The International Bible Standard Encyclopedia does a long song and dance but again with very well crafted passages says nothing and admits to nothing, the name must stay is the attitude, no matter where it is from.
Christian (International Standard Bible Encyclopaedia)
kris'-chan, kris'-ti-an (Christianos):
1. Historicity of Ac 11:26
2. Of Pagan Origin
3. The Christian Attitude to the Name
4. Was "Christian" the Original Form?
5. The Christians and the Empire
6. Social Standing of the Early Christians
7. Christian Self-Designations
1. Historicity of Ac 11:26:
The word Christian occurs only three times in the New Testament (Acts 11:26; Acts 26:28; and 1Pe 4:16). The first passage, Ac 11:26, gives the origin of the term, "The disciples were called Christians first in Antioch." The older generation of critical scholars disputed the historicity of this statement. It was argued that, had the term originated so early, it must have been found far more frequently in the records of early Christianity; sometimes also that the termination -ianus points to a Latin origin. But there is general agreement now that these objections are groundless. The historicity of the Lukan account is upheld not only by Harnack, but by the more radical Knopf in Die Schriften des New Testament, edited by Johannes Weiss. In early imperial times, the adjectival termination -ianos was widely diffused throughout the whole empire. Originally applied to the slaves belonging to the great households, it had passed into regular use to denote the adherents of an individual or a party. A Christian is thus simply an adherent of Christ. The name belongs, as Ramsay says, to the popular slang, as indeed sect and party names generally do. It is only after a considerable interval, and very often under protest, that such names are accepted as self-designations.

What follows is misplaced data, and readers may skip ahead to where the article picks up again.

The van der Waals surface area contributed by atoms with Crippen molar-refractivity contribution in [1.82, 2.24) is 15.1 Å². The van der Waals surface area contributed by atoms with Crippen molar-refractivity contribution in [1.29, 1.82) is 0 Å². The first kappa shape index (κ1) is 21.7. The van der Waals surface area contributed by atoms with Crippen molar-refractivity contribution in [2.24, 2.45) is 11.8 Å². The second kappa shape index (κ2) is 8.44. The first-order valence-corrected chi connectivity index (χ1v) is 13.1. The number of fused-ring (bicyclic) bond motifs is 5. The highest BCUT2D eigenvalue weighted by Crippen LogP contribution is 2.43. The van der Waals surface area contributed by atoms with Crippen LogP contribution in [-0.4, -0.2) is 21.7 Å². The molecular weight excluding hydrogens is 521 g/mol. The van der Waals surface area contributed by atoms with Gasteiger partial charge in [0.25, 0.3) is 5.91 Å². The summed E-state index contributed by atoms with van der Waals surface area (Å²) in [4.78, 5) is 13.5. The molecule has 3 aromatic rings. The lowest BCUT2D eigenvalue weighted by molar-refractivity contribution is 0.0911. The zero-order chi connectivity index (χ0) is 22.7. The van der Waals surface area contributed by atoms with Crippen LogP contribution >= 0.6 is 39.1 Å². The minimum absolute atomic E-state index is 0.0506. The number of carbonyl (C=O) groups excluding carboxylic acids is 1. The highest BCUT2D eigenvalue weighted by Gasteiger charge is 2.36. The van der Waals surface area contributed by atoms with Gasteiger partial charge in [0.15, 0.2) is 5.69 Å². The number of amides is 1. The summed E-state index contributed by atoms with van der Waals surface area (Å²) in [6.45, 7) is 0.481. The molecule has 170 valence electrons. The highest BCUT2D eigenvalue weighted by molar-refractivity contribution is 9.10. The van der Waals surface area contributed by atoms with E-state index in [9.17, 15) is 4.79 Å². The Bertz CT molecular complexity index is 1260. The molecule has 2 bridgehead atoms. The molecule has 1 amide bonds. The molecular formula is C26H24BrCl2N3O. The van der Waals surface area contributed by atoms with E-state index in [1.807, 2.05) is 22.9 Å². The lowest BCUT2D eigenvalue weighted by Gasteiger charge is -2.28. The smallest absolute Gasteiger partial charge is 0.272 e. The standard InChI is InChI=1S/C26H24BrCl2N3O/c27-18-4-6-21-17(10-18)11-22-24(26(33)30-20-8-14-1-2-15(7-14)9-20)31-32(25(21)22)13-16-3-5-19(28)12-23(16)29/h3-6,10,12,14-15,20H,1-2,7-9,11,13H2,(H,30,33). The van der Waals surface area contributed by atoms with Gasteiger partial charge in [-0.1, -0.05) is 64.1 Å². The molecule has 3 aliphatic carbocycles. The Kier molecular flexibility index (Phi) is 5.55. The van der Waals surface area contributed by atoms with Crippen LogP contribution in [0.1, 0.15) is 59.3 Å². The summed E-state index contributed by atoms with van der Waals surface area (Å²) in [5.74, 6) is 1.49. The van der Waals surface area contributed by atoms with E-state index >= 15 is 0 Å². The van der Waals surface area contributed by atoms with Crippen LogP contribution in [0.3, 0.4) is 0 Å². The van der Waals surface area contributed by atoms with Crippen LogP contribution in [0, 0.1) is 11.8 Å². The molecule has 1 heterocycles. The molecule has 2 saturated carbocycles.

2. Of Pagan Origin:
The name, then, did not originate with the Christians themselves. Nor would the Jews have applied it to the followers of Jesus, whose claim to be the Christ they opposed so passionately. They spoke of the Christians as "the sect of the Nazarenes" (Ac 24:5); perhaps also as "Galileans," a term which the emperor Julian attempted later vainly to revive.
The word must have been coined by the heathen population of Antioch, as the church emerged from the synagogue, and a Christianity predominantly Gentile took its place among the religions of the world.